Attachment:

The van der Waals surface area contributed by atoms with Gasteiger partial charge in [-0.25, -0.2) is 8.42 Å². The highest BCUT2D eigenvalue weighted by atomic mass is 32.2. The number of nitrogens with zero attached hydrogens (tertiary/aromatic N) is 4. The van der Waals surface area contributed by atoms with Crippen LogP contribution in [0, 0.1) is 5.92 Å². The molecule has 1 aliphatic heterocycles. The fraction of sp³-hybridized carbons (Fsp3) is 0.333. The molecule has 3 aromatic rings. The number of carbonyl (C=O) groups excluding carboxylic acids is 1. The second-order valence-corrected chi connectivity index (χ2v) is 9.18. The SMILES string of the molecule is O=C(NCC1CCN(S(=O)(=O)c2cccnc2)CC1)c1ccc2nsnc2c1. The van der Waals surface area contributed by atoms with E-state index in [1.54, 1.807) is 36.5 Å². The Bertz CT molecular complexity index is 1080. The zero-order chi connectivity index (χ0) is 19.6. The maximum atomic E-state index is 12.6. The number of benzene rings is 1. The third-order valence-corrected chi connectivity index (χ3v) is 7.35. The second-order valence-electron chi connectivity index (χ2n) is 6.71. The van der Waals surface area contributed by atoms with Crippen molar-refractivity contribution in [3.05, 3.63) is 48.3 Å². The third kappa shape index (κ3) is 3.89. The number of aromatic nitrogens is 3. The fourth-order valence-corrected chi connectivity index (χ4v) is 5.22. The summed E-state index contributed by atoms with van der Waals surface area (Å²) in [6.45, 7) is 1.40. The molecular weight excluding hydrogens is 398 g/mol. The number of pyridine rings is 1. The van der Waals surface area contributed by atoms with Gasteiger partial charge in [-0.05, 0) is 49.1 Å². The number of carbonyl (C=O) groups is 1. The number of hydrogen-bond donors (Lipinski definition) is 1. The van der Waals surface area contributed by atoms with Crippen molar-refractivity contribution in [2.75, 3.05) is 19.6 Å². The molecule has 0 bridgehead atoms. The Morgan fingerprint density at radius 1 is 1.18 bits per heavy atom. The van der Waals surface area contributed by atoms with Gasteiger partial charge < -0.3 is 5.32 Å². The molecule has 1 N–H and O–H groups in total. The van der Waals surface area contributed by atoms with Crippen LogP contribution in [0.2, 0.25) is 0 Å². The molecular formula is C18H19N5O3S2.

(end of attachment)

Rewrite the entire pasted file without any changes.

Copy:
The van der Waals surface area contributed by atoms with Gasteiger partial charge in [-0.25, -0.2) is 8.42 Å². The highest BCUT2D eigenvalue weighted by atomic mass is 32.2. The number of nitrogens with zero attached hydrogens (tertiary/aromatic N) is 4. The van der Waals surface area contributed by atoms with Crippen LogP contribution in [0, 0.1) is 5.92 Å². The molecule has 1 aliphatic heterocycles. The fraction of sp³-hybridized carbons (Fsp3) is 0.333. The molecule has 3 aromatic rings. The number of carbonyl (C=O) groups excluding carboxylic acids is 1. The second-order valence-corrected chi connectivity index (χ2v) is 9.18. The SMILES string of the molecule is O=C(NCC1CCN(S(=O)(=O)c2cccnc2)CC1)c1ccc2nsnc2c1. The van der Waals surface area contributed by atoms with E-state index in [1.54, 1.807) is 36.5 Å². The Bertz CT molecular complexity index is 1080. The zero-order chi connectivity index (χ0) is 19.6. The maximum atomic E-state index is 12.6. The number of benzene rings is 1. The third-order valence-corrected chi connectivity index (χ3v) is 7.35. The second-order valence-electron chi connectivity index (χ2n) is 6.71. The van der Waals surface area contributed by atoms with Crippen molar-refractivity contribution in [3.05, 3.63) is 48.3 Å². The third kappa shape index (κ3) is 3.89. The number of aromatic nitrogens is 3. The fourth-order valence-corrected chi connectivity index (χ4v) is 5.22. The summed E-state index contributed by atoms with van der Waals surface area (Å²) in [6.45, 7) is 1.40. The molecular weight excluding hydrogens is 398 g/mol. The number of pyridine rings is 1. The van der Waals surface area contributed by atoms with Gasteiger partial charge in [-0.05, 0) is 49.1 Å². The number of carbonyl (C=O) groups is 1. The number of hydrogen-bond donors (Lipinski definition) is 1. The van der Waals surface area contributed by atoms with Crippen molar-refractivity contribution in [2.75, 3.05) is 19.6 Å². The molecule has 0 bridgehead atoms. The Morgan fingerprint density at radius 1 is 1.18 bits per heavy atom. The van der Waals surface area contributed by atoms with Gasteiger partial charge < -0.3 is 5.32 Å². The molecule has 1 N–H and O–H groups in total. The van der Waals surface area contributed by atoms with Crippen LogP contribution in [0.2, 0.25) is 0 Å². The molecular formula is C18H19N5O3S2.